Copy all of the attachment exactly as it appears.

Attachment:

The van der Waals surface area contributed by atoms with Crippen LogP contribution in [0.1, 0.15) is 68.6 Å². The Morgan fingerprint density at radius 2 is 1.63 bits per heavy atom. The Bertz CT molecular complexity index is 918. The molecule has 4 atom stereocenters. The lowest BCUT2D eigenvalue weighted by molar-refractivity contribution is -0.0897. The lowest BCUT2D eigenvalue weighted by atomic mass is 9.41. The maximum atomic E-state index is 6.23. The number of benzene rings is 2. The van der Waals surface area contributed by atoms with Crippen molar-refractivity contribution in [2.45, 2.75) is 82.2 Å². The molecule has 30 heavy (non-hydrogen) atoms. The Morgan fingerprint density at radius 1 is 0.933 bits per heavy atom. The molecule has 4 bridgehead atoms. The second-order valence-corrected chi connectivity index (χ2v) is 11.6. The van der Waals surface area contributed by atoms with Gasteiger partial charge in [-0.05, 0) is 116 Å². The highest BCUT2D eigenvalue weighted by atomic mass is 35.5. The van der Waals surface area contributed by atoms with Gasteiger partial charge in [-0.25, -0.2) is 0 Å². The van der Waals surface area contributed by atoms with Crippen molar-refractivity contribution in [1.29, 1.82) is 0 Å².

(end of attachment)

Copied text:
The van der Waals surface area contributed by atoms with Crippen LogP contribution in [0.1, 0.15) is 68.6 Å². The Morgan fingerprint density at radius 2 is 1.63 bits per heavy atom. The Bertz CT molecular complexity index is 918. The molecule has 4 atom stereocenters. The lowest BCUT2D eigenvalue weighted by molar-refractivity contribution is -0.0897. The lowest BCUT2D eigenvalue weighted by atomic mass is 9.41. The maximum atomic E-state index is 6.23. The number of benzene rings is 2. The van der Waals surface area contributed by atoms with Crippen molar-refractivity contribution in [2.45, 2.75) is 82.2 Å². The molecule has 30 heavy (non-hydrogen) atoms. The Morgan fingerprint density at radius 1 is 0.933 bits per heavy atom. The molecule has 4 bridgehead atoms. The second-order valence-corrected chi connectivity index (χ2v) is 11.6. The van der Waals surface area contributed by atoms with Gasteiger partial charge in [-0.05, 0) is 116 Å². The highest BCUT2D eigenvalue weighted by atomic mass is 35.5. The van der Waals surface area contributed by atoms with Gasteiger partial charge in [-0.25, -0.2) is 0 Å². The van der Waals surface area contributed by atoms with Crippen molar-refractivity contribution in [1.29, 1.82) is 0 Å².